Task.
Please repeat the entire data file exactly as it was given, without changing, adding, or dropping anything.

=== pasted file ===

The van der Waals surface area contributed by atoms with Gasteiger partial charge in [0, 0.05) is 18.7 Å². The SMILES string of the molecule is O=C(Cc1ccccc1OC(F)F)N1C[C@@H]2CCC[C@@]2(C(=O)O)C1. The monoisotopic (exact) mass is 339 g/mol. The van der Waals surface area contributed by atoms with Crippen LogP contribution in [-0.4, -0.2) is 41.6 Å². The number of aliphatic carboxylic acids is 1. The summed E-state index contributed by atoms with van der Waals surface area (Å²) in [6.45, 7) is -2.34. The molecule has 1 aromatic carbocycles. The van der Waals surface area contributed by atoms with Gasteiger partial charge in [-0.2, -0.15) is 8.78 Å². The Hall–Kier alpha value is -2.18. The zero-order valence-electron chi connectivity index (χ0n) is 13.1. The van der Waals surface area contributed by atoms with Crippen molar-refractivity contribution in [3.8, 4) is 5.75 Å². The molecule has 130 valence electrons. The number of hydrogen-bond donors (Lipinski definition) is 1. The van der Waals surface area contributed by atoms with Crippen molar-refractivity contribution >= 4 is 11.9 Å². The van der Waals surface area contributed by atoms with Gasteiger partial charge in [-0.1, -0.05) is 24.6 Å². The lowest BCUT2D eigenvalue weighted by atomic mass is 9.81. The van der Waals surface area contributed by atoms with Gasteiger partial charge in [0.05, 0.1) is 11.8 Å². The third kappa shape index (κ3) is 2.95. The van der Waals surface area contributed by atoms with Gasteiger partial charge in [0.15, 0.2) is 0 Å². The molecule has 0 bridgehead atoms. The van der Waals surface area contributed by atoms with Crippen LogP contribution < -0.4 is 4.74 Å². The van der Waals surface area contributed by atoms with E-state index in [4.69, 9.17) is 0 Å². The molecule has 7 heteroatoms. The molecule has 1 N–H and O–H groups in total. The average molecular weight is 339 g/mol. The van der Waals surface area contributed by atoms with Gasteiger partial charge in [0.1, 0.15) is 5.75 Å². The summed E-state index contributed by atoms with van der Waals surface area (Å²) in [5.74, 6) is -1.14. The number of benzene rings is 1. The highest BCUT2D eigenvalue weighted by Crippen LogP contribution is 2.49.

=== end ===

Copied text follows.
The van der Waals surface area contributed by atoms with Gasteiger partial charge in [0, 0.05) is 18.7 Å². The SMILES string of the molecule is O=C(Cc1ccccc1OC(F)F)N1C[C@@H]2CCC[C@@]2(C(=O)O)C1. The monoisotopic (exact) mass is 339 g/mol. The van der Waals surface area contributed by atoms with Crippen LogP contribution in [-0.4, -0.2) is 41.6 Å². The number of aliphatic carboxylic acids is 1. The summed E-state index contributed by atoms with van der Waals surface area (Å²) in [6.45, 7) is -2.34. The molecule has 1 aromatic carbocycles. The van der Waals surface area contributed by atoms with Gasteiger partial charge in [-0.2, -0.15) is 8.78 Å². The Hall–Kier alpha value is -2.18. The zero-order valence-electron chi connectivity index (χ0n) is 13.1. The van der Waals surface area contributed by atoms with Crippen molar-refractivity contribution in [3.8, 4) is 5.75 Å². The molecule has 130 valence electrons. The number of hydrogen-bond donors (Lipinski definition) is 1. The van der Waals surface area contributed by atoms with Crippen molar-refractivity contribution >= 4 is 11.9 Å². The van der Waals surface area contributed by atoms with Gasteiger partial charge in [-0.1, -0.05) is 24.6 Å². The lowest BCUT2D eigenvalue weighted by atomic mass is 9.81. The van der Waals surface area contributed by atoms with Gasteiger partial charge in [0.05, 0.1) is 11.8 Å². The third kappa shape index (κ3) is 2.95. The van der Waals surface area contributed by atoms with Gasteiger partial charge in [0.15, 0.2) is 0 Å². The molecule has 0 bridgehead atoms. The van der Waals surface area contributed by atoms with Crippen LogP contribution < -0.4 is 4.74 Å². The van der Waals surface area contributed by atoms with E-state index in [4.69, 9.17) is 0 Å². The molecule has 7 heteroatoms. The molecule has 1 N–H and O–H groups in total. The average molecular weight is 339 g/mol. The van der Waals surface area contributed by atoms with Gasteiger partial charge in [0.1, 0.15) is 5.75 Å². The summed E-state index contributed by atoms with van der Waals surface area (Å²) in [5.74, 6) is -1.14. The number of benzene rings is 1. The highest BCUT2D eigenvalue weighted by Crippen LogP contribution is 2.49.